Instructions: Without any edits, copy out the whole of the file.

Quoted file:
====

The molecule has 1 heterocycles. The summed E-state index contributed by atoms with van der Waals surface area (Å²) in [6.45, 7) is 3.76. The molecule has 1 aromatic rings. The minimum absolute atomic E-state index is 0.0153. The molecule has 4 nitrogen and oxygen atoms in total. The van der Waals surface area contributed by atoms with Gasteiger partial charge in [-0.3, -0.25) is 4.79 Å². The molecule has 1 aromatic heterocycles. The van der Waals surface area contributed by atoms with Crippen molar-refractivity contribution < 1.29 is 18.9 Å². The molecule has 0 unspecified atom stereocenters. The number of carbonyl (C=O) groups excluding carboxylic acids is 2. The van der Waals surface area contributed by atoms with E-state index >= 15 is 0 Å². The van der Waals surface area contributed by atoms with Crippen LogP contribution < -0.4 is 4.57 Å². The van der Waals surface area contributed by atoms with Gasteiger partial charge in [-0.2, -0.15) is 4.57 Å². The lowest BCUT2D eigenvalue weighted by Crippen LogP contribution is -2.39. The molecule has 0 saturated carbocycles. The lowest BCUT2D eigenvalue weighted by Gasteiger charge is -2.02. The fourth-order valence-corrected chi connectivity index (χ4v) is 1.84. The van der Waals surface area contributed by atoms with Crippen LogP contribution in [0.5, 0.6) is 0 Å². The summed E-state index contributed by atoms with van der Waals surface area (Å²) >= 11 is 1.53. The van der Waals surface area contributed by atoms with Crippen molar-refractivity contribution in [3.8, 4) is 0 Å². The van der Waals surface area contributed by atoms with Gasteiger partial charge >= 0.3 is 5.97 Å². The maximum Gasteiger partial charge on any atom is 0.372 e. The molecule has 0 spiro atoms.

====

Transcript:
The molecule has 1 heterocycles. The summed E-state index contributed by atoms with van der Waals surface area (Å²) in [6.45, 7) is 3.76. The molecule has 1 aromatic rings. The minimum absolute atomic E-state index is 0.0153. The molecule has 4 nitrogen and oxygen atoms in total. The van der Waals surface area contributed by atoms with Gasteiger partial charge in [-0.3, -0.25) is 4.79 Å². The molecule has 1 aromatic heterocycles. The van der Waals surface area contributed by atoms with Crippen molar-refractivity contribution < 1.29 is 18.9 Å². The molecule has 0 unspecified atom stereocenters. The number of carbonyl (C=O) groups excluding carboxylic acids is 2. The van der Waals surface area contributed by atoms with E-state index >= 15 is 0 Å². The van der Waals surface area contributed by atoms with Crippen LogP contribution < -0.4 is 4.57 Å². The van der Waals surface area contributed by atoms with Gasteiger partial charge in [-0.2, -0.15) is 4.57 Å². The lowest BCUT2D eigenvalue weighted by Crippen LogP contribution is -2.39. The molecule has 0 saturated carbocycles. The lowest BCUT2D eigenvalue weighted by Gasteiger charge is -2.02. The fourth-order valence-corrected chi connectivity index (χ4v) is 1.84. The van der Waals surface area contributed by atoms with Crippen LogP contribution in [0.5, 0.6) is 0 Å². The summed E-state index contributed by atoms with van der Waals surface area (Å²) >= 11 is 1.53. The van der Waals surface area contributed by atoms with Crippen molar-refractivity contribution in [3.8, 4) is 0 Å². The van der Waals surface area contributed by atoms with Gasteiger partial charge >= 0.3 is 5.97 Å². The maximum Gasteiger partial charge on any atom is 0.372 e. The molecule has 0 spiro atoms.